Familial Clonal Hematopoiesis in a Long Telomere Syndrome

Emily A. Deboy, Michael G. Tassia, Kristen E. Schratz, Stephanie M. Yan, Zoe L. Cosner, Emily J. Mcnally, Dustin L. Gable, Zhimin Xiang, David B. Lombard, Emmanuel S. Antonarakis, Christopher D. Gocke, Rajiv C. Mccoy, Mary Armanios

Research output: Contribution to journalArticlepeer-review


Background Telomere shortening is a well-characterized cellular aging mechanism, and short telomere syndromes cause age-related disease. However, whether long telomere length is advantageous is poorly understood. Methods We examined the clinical and molecular features of aging and cancer in persons carrying heterozygous loss-of-function mutations in the telomere-related gene POT1 and noncarrier relatives. Results A total of 17 POT1 mutation carriers and 21 noncarrier relatives were initially included in the study, and a validation cohort of 6 additional mutation carriers was subsequently recruited. A majority of the POT1 mutation carriers with telomere length evaluated (9 of 13) had long telomeres (>99th percentile). POT1 mutation carriers had a range of benign and malignant neoplasms involving epithelial, mesenchymal, and neuronal tissues in addition to B- and T-cell lymphoma and myeloid cancers. Five of 18 POT1 mutation carriers (28%) had T-cell clonality, and 8 of 12 (67%) had clonal hematopoiesis of indeterminate potential. A predisposition to clonal hematopoiesis had an autosomal dominant pattern of inheritance, as well as penetrance that increased with age; somatic DNMT3A and JAK2 hotspot mutations were common. These and other somatic driver mutations probably arose in the first decades of life, and their lineages secondarily accumulated a higher mutation burden characterized by a clocklike signature. Successive generations showed genetic anticipation (i.e., an increasingly early onset of disease). In contrast to noncarrier relatives, who had the typical telomere shortening with age, POT1 mutation carriers maintained telomere length over the course of 2 years. Conclusions POT1 mutations associated with long telomere length conferred a predisposition to a familial clonal hematopoiesis syndrome that was associated with a range of benign and malignant solid neoplasms. The risk of these phenotypes was mediated by extended cellular longevity and by the capacity to maintain telomeres over time.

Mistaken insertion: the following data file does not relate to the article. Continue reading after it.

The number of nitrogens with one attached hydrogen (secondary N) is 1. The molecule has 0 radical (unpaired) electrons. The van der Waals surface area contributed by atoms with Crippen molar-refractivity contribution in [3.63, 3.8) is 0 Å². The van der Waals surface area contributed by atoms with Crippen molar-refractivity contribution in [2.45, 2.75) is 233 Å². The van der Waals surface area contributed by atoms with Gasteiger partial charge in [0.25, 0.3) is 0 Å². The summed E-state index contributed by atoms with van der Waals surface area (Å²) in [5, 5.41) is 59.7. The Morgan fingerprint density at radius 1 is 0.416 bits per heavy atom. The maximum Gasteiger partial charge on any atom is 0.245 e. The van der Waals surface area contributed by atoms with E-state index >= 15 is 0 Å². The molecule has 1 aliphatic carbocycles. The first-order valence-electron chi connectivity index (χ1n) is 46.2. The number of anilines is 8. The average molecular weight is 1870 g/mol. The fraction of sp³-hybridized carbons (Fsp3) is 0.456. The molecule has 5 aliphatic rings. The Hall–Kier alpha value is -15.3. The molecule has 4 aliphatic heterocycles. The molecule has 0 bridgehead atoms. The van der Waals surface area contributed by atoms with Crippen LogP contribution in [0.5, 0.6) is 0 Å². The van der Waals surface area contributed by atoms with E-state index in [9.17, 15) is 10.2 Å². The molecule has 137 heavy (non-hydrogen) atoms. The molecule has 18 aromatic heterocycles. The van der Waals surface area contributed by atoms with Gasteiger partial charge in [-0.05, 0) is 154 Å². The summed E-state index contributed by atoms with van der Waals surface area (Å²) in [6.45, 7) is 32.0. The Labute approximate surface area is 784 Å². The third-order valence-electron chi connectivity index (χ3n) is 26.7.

Original languageEnglish (US)
Pages (from-to)2422-2433
Number of pages12
JournalNew England Journal of Medicine
Issue number26
StatePublished - 2023


  • Allergy/Immunology
  • Cancer
  • Genetics
  • Genetics General
  • Geriatrics/Aging
  • Geriatrics/Aging General
  • Hematology/Oncology
  • Hematology/Oncology General
  • Immunodeficiency
  • Leukemia/Lymphoma
  • T-Cells

ASJC Scopus subject areas

  • General Medicine


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